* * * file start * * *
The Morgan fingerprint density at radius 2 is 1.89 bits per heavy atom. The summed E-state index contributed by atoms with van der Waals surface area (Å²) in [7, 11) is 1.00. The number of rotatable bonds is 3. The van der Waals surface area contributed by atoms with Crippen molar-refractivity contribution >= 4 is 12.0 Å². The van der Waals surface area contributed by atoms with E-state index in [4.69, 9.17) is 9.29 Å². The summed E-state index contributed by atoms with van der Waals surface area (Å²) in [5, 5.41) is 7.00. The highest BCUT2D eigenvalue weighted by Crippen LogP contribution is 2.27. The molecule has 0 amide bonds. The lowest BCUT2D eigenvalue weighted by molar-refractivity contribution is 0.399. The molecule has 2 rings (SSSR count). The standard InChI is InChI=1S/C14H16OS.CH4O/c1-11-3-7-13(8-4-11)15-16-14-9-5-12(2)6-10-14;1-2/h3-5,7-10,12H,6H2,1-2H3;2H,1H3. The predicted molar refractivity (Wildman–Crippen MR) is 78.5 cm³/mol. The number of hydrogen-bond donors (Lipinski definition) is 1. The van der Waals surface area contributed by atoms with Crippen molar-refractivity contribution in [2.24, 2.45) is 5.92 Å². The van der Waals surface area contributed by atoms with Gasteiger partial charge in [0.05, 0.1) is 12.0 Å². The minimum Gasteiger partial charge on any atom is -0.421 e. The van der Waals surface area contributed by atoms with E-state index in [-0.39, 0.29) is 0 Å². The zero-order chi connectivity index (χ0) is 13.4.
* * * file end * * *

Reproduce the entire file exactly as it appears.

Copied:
The Morgan fingerprint density at radius 2 is 1.89 bits per heavy atom. The summed E-state index contributed by atoms with van der Waals surface area (Å²) in [7, 11) is 1.00. The number of rotatable bonds is 3. The van der Waals surface area contributed by atoms with Crippen molar-refractivity contribution >= 4 is 12.0 Å². The van der Waals surface area contributed by atoms with E-state index in [4.69, 9.17) is 9.29 Å². The summed E-state index contributed by atoms with van der Waals surface area (Å²) in [5, 5.41) is 7.00. The highest BCUT2D eigenvalue weighted by Crippen LogP contribution is 2.27. The molecule has 0 amide bonds. The lowest BCUT2D eigenvalue weighted by molar-refractivity contribution is 0.399. The molecule has 2 rings (SSSR count). The standard InChI is InChI=1S/C14H16OS.CH4O/c1-11-3-7-13(8-4-11)15-16-14-9-5-12(2)6-10-14;1-2/h3-5,7-10,12H,6H2,1-2H3;2H,1H3. The predicted molar refractivity (Wildman–Crippen MR) is 78.5 cm³/mol. The number of hydrogen-bond donors (Lipinski definition) is 1. The van der Waals surface area contributed by atoms with Crippen molar-refractivity contribution in [2.24, 2.45) is 5.92 Å². The van der Waals surface area contributed by atoms with Gasteiger partial charge in [0.05, 0.1) is 12.0 Å². The minimum Gasteiger partial charge on any atom is -0.421 e. The van der Waals surface area contributed by atoms with E-state index in [-0.39, 0.29) is 0 Å². The zero-order chi connectivity index (χ0) is 13.4.